Paul is skeptical of arrogant claims to knowledge, yet Paul does know some things. He knows the gods represented by idols are not real—so, if meat is offered as a sacrifice to such a god, nothing in fact has actually happened. For Paul, then, there is no concern about eating this meat. It is food, like any other food. The religious ceremony it’s been involved with was a deception, but so long as the one who eats it does not participate directly in the ceremony, it does no damage to their relationship with God. Now, Paul concludes the chapter:
It is not everyone, however, who has this knowledge. Since some have become so accustomed to idols until now, they still think of the food they eat as food offered to an idol; and their conscience, being weak, is defiled. “Food will not bring us close to God.” We are no worse off if we do not eat, and no better off if we do. But take care that this liberty of yours does not somehow become a stumbling block to the weak. For if others see you, who possess knowledge, eating in the temple of an idol, might they not, since their conscience is weak, be encouraged to the point of eating food sacrificed to idols? So by your knowledge those weak believers for whom Christ died are destroyed. But when you thus sin against members of your family, and wound their conscience when it is weak, you sin against Christ. Therefore, if food is a cause of their falling, I will never eat meat, so that I may not cause one of them to fall.
Religious knowledge is not the final word, and Paul now returns to his original theme. Even if he know that idols are in fact just wood or stone, that they are not real gods, some of his fellow Christians may not be so sure. Perhaps they only recently converted, or are more superstitious than he is. And if they see him eat this meat sacrificed to idols, perhaps they will be confused and scandalized. What if this tempts them to eat this meat, which they believe really does link them to the god of the idol? This could cause them to either abandon the Christian faith, or perhaps remain in the church while feeling guilty, compromised, and spiritually divided.
For Paul, this possibility finishes the argument: protecting others’ faith, conscience, and peace of mind is more important than having a nice meal. So, Paul will never eat meat sacrificed to idols—even though he himself sees nothing wrong with doing so. In short, Paul’s love for his fellow believer outweighs his desire for freedom.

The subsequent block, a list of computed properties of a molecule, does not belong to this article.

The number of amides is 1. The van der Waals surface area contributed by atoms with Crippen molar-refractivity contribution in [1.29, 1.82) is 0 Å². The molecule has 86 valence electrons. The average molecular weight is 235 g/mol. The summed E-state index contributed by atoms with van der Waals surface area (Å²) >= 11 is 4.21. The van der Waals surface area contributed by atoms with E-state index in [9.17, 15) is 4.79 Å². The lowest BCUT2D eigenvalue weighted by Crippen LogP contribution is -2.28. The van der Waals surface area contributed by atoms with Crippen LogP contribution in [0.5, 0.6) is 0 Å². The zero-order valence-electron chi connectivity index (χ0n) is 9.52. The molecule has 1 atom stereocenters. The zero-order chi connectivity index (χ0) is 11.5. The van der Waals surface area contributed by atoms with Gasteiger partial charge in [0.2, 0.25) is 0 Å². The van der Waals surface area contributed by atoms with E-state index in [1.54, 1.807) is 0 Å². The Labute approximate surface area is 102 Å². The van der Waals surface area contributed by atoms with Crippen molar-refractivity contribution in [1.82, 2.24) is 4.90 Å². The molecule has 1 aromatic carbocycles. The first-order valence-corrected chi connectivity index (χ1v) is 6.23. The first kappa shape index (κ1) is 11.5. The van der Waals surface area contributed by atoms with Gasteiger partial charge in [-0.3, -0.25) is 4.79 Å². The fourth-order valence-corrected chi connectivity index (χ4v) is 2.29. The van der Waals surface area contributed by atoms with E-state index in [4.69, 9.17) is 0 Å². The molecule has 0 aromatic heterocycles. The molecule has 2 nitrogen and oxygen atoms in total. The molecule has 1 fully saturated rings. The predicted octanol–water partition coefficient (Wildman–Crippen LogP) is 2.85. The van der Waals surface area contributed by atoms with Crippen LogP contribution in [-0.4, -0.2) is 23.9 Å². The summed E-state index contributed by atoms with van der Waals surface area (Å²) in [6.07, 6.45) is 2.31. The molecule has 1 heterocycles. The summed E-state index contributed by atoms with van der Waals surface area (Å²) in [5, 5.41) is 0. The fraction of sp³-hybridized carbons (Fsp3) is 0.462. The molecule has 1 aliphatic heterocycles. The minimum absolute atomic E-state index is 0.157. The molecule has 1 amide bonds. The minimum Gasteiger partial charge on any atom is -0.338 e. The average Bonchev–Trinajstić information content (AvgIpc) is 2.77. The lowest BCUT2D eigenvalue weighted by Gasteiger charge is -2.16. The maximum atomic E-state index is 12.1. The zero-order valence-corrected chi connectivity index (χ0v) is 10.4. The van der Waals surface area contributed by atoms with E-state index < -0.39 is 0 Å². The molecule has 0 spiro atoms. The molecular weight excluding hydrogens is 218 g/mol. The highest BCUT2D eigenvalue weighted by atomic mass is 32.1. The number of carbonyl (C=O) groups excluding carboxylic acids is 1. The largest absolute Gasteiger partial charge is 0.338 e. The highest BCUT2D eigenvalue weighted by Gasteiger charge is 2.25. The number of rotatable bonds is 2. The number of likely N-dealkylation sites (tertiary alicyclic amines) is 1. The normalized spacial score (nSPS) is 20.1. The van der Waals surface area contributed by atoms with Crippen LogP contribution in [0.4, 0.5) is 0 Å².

Paul sums this up nicely himself: “take care that this liberty of yours does not somehow become a stumbling block to the weak.” Liberty in life is itself good, but it is not the only or highest good. We must look out for others, especially the weak. Indeed, Paul tells us, we must love others more than our own liberty.
Now, surely, if Paul is willing to give up meat—at a time when famines were not rare and quality food often hard to come by—just to safeguard the gentle consciences of others, then he has certainly given us food for thought about wearing masks today, hasn’t he? Because, if wearing a mask—an action that does me no harm, besides causing some mild discomfort—might actually save someone else’s life, then Paul answers the question of whether to wear a mask or not with unambiguously. My freedom to avoid mild discomfort is not as important as another’s life. Period.
“Freedom” is too often just another way of saying “I do what I want!” But Christian faith is built on just the opposite: we are called to abandon selfishness in service to others. In this way, we draw closer to each other, and to God. We see this throughout the Gospels: Jesus heals and feeds without charging a dime; he teaches for free too, and when the going gets tough, he takes on the violence of the state himself, refusing to run away or to put anyone else in harm’s way.
Jesus never insists on freedom—but he always insists on love. Not the superficial, saccharine love of romance novels, but the spiritual love of sacrifice for the good of others. This divine love asks not what I can get from someone, but rather what they need from me. And this is precisely what Paul teaches us in 1 Corinthians 8 (and he continues the theme in chapter 9).